Editorial: Group a much-needed support system for military families

Friday, March 02, 2018

A Military Family and Friends Bereavement Support Group will hold its first meeting March 4 in Ware. It welcomes any military family member, or friend in the general Quabbin area, who is coping with the death of a loved one who died as a result of service in the military.

This is a great idea and will likely benefit many in the region whose family members have served our nation, and who by extension have also paid a price.

Included are service members who died in combat, or because of combat-related exposure or injury; service members who took their own lives due to post-traumatic stress, traumatic brain injury or as a result of transition stress; or service members who died in training accidents or from friendly fire.

The group will meet at 2 p.m. in the 2nd Floor Conference Room of the Quaboag Valley CDC, 23 West Main St., in Ware. The facilitator is Beverly Prestwood-Taylor, executive director of the Brookfield Institute.

She says that grief for a service member takes many forms — and all are correct.

“Almost every bereaved military family member I’ve talk to has what I would call ‘complicated grief,’” explains Prestwood-Taylor, who is also a minister. Grief takes on as many forms as there are people, she said, adding that military bereavement has some unique aspects.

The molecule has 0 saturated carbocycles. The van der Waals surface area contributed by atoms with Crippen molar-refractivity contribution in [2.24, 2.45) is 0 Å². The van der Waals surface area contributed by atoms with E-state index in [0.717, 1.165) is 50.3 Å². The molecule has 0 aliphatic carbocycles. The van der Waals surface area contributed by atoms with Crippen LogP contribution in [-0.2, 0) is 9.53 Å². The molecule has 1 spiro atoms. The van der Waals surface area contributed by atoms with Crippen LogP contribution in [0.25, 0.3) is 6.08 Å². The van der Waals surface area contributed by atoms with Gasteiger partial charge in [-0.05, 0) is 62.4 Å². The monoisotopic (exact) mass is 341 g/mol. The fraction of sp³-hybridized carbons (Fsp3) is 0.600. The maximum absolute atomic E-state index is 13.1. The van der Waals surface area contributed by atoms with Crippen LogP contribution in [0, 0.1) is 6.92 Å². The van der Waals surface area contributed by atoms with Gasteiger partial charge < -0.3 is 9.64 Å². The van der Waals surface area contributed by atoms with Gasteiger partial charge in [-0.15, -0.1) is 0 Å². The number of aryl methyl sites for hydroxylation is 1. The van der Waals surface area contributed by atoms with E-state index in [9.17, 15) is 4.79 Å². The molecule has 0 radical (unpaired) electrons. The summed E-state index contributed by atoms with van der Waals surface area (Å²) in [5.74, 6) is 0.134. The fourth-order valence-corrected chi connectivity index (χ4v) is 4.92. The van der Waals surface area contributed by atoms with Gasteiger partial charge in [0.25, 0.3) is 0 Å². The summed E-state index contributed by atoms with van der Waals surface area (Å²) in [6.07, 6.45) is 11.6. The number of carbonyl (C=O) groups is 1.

And if the service member came home, only to die by suicide due to post-traumatic stress or traumatic brain injury, or some other result of service, there’s a complicated roller coaster of emotion — feeling relief at first because their loved one came home alive, only to have them die later on, she says.

Patty and Paul Boynton are the founders of the support group. Their son, SFC Christopher Boynton, served three deployments: two to Iraq and one to Afghanistan. He took his life on Oct. 28 while serving in Fort Riley, Kansas. The support group offers a safe space to talk with other people who have experienced the same thing, above and beyond the stereotypes.

“The country is very supportive, but they don’t want to hear about, for instance, Afghanistan or Iraq,” Prestwood-Taylor noted. “They’ve moved on. There’s a sense of, ‘Haven’t we done this? Aren’t we through with this?’”

Consequently, many people dealing with the death of a member of the military have a hard time finding someone to talk to and someone to listen, Prestwood-Taylor has noted.

What she, and the organizers of his event, understand is the power of empathy from people who have been through the same experience and pain. That empathy from those who truly understand what you are experiencing — or will be experiencing — can have a tremendously calming effect.

So, we hope that all those who might benefit from this program can find a way to attend and perhaps find relief and solace from the experience.

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